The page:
Views of Plato on Marriage in Republic


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Marriage – the legally or formally recognized union of two people as partners in a personal relationship (historically and in some jurisdictions specifically a union between a man and a woman). When two people make a public pledge or commitment to each other to share and live their lives together that is recognised socially, legally and sometimes religiously. According to many Christian denominations, a marriage is a union between a man and woman, instituted and ordained by God as the lifelong relationship between one man as husband, and one woman as wife.In ancient Greek culture, the purpose of marriage was to reproduce, establish a family, and to have heirs who would carry on the family name,lineage and memory. In Plato’s days there was no prejudice against men having sex with other men. Sex with the same gender was quite common and accepted in the Greek culture, but men did not marry other men. Because there would be no conception and birth so marriage was not necessary. Plato is one of the most influential philosophers in the world. He has contributed in many fields like ethics, metaphysics, cosmology, politics, etc. One of his most famous works is the Republic, which contains how a philosopher runs a wise society. From his works it’s assumed that Plato never married or have any offsprings.

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Plato viewed marriage in a unconventional way, it was a bit different from the original concept of marriage. According to his depictions of an ideal state, the state should monitor and have a control over human reproduction. As per the philosophy of eugenics, temporary marriages shall be arranged in a festival, where the matches shall be chosen by the selected Rulers. Plato understood that this would not be accepted by the common people so it was done in secret. In Plato’s republic a number system was introduced in which your mate would be chosen by selecting a ‘marriage number.’ According to this concept the people with similar qualities will be matched together so that they can procreate. Everyone chose the names from the lot and the mate they get is chosen by God himself and if you draw a blank you are considered unfit for offsprings. Plato also wanted the offsprings to be taken away from the biological parents and wanted them to be raised in common nurseries. Plato’s reason for restructuring marriage was to abolish the concept of private family and to give power to the state, to discourage personal interest and to encourage common good and to increase the strength in the state. The reason was also to improve human conditions, the logic behind it was if people with good qualities bred then the outcome would also be good. His main aim was to bring unity among people and to have atleast some citizens in the state who had the best interest of the state. His main idea behind this was to find the best race, and the best people for this society.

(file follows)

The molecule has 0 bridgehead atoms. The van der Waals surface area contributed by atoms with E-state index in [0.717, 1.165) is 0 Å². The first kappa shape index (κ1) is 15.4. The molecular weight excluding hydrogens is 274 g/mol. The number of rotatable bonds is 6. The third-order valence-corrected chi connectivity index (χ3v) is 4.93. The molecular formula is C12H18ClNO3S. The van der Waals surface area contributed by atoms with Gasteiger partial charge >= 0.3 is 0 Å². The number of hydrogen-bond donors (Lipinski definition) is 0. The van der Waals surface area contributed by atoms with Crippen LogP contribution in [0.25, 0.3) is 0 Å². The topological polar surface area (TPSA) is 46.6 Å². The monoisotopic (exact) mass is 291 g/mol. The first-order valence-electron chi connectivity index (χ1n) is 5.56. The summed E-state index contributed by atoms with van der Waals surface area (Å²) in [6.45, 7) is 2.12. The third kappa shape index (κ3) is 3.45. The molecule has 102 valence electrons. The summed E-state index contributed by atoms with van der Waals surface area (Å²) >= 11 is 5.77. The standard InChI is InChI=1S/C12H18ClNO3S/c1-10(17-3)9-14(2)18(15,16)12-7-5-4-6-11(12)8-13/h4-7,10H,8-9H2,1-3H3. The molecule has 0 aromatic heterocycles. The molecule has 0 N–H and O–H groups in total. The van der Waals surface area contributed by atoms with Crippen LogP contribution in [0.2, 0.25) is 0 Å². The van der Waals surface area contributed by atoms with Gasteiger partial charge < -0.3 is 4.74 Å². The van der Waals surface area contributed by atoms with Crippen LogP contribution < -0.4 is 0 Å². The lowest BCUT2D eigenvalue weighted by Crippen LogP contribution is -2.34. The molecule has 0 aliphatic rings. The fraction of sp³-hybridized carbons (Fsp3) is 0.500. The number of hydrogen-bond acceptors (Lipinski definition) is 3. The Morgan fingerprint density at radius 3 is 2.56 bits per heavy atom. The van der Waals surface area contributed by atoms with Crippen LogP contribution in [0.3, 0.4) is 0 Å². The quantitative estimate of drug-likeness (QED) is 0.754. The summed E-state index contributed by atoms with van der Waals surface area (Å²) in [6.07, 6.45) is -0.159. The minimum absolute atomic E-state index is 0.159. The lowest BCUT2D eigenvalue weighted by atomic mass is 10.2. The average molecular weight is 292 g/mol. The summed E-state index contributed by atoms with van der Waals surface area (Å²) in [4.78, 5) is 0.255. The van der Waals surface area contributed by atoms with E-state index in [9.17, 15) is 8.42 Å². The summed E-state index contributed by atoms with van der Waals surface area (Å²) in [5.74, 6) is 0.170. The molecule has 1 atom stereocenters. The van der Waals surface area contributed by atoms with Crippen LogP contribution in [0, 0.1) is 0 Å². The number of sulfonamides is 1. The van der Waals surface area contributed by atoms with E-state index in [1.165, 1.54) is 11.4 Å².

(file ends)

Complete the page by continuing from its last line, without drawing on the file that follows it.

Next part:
However, Plato realised his error that even though people with similar qualities mated, it’s not necessary that the offspring would have those ‘golden’ qualities of the parents. Aristotle also firmly criticized this theory of Plato. He said that this theory of Plato was unworkable. As Plato has not taken into consideration the fact that natural love a parent would have towards his or her child and the emotions associated. Plato had assumed that the love for family can be transferred to the fellow citizens. Plato himself never married and he never thought that love was necessary for a marriage. He viewed the institution of marriage only as a means to procreate and to establish a family.

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